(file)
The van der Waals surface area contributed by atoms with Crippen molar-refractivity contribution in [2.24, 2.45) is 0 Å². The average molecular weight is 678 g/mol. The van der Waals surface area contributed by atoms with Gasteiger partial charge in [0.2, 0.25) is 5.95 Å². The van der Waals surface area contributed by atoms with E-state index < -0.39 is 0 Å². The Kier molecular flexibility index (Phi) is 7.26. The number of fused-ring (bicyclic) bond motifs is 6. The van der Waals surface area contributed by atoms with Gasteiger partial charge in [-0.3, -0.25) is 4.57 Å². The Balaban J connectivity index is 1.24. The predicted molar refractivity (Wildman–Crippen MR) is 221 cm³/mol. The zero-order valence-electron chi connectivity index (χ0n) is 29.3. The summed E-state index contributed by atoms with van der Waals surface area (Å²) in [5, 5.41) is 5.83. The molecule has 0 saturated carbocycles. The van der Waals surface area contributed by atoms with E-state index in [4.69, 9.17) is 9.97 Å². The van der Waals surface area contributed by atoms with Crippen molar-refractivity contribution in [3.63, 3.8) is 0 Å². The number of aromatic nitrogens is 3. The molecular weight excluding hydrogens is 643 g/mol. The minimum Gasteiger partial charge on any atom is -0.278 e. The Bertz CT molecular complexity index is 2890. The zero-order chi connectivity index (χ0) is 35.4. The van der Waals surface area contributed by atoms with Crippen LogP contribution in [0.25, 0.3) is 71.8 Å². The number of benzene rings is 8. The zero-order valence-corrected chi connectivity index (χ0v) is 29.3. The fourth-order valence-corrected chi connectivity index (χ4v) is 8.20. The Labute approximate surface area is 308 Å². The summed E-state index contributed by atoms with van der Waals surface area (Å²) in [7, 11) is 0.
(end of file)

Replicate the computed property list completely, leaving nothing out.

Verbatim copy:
The van der Waals surface area contributed by atoms with Crippen molar-refractivity contribution in [2.24, 2.45) is 0 Å². The average molecular weight is 678 g/mol. The van der Waals surface area contributed by atoms with Gasteiger partial charge in [0.2, 0.25) is 5.95 Å². The van der Waals surface area contributed by atoms with E-state index < -0.39 is 0 Å². The Kier molecular flexibility index (Phi) is 7.26. The number of fused-ring (bicyclic) bond motifs is 6. The van der Waals surface area contributed by atoms with Gasteiger partial charge in [-0.3, -0.25) is 4.57 Å². The Balaban J connectivity index is 1.24. The predicted molar refractivity (Wildman–Crippen MR) is 221 cm³/mol. The zero-order valence-electron chi connectivity index (χ0n) is 29.3. The summed E-state index contributed by atoms with van der Waals surface area (Å²) in [5, 5.41) is 5.83. The molecule has 0 saturated carbocycles. The van der Waals surface area contributed by atoms with E-state index in [4.69, 9.17) is 9.97 Å². The van der Waals surface area contributed by atoms with Crippen molar-refractivity contribution in [3.63, 3.8) is 0 Å². The number of aromatic nitrogens is 3. The molecular weight excluding hydrogens is 643 g/mol. The minimum Gasteiger partial charge on any atom is -0.278 e. The Bertz CT molecular complexity index is 2890. The zero-order chi connectivity index (χ0) is 35.4. The van der Waals surface area contributed by atoms with Crippen LogP contribution in [0.25, 0.3) is 71.8 Å². The number of benzene rings is 8. The zero-order valence-corrected chi connectivity index (χ0v) is 29.3. The fourth-order valence-corrected chi connectivity index (χ4v) is 8.20. The Labute approximate surface area is 308 Å². The summed E-state index contributed by atoms with van der Waals surface area (Å²) in [7, 11) is 0.